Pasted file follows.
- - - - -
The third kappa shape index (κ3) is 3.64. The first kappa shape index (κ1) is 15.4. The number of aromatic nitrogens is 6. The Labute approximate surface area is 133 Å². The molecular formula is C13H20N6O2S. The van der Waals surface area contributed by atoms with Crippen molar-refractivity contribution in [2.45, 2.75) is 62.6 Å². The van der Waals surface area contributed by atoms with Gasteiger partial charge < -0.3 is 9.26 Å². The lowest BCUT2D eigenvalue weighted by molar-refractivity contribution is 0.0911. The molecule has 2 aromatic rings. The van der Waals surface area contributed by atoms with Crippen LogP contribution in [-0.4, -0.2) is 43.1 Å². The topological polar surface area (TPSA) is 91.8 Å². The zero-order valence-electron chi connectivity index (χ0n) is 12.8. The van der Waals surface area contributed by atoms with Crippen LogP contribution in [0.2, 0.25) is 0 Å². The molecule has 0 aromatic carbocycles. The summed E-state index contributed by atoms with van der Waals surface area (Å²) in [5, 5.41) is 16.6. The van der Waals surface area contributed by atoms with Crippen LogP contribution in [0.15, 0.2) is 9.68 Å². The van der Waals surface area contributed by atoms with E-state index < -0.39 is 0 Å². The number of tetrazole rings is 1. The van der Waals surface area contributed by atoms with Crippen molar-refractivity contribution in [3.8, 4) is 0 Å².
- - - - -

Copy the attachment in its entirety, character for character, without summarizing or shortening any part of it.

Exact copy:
The third kappa shape index (κ3) is 3.64. The first kappa shape index (κ1) is 15.4. The number of aromatic nitrogens is 6. The Labute approximate surface area is 133 Å². The molecular formula is C13H20N6O2S. The van der Waals surface area contributed by atoms with Crippen molar-refractivity contribution in [2.45, 2.75) is 62.6 Å². The van der Waals surface area contributed by atoms with Gasteiger partial charge < -0.3 is 9.26 Å². The lowest BCUT2D eigenvalue weighted by molar-refractivity contribution is 0.0911. The molecule has 2 aromatic rings. The van der Waals surface area contributed by atoms with Crippen LogP contribution in [-0.4, -0.2) is 43.1 Å². The topological polar surface area (TPSA) is 91.8 Å². The zero-order valence-electron chi connectivity index (χ0n) is 12.8. The van der Waals surface area contributed by atoms with Crippen LogP contribution in [0.2, 0.25) is 0 Å². The molecule has 0 aromatic carbocycles. The summed E-state index contributed by atoms with van der Waals surface area (Å²) in [5, 5.41) is 16.6. The van der Waals surface area contributed by atoms with Crippen LogP contribution in [0.15, 0.2) is 9.68 Å². The van der Waals surface area contributed by atoms with E-state index < -0.39 is 0 Å². The number of tetrazole rings is 1. The van der Waals surface area contributed by atoms with Crippen molar-refractivity contribution in [3.8, 4) is 0 Å².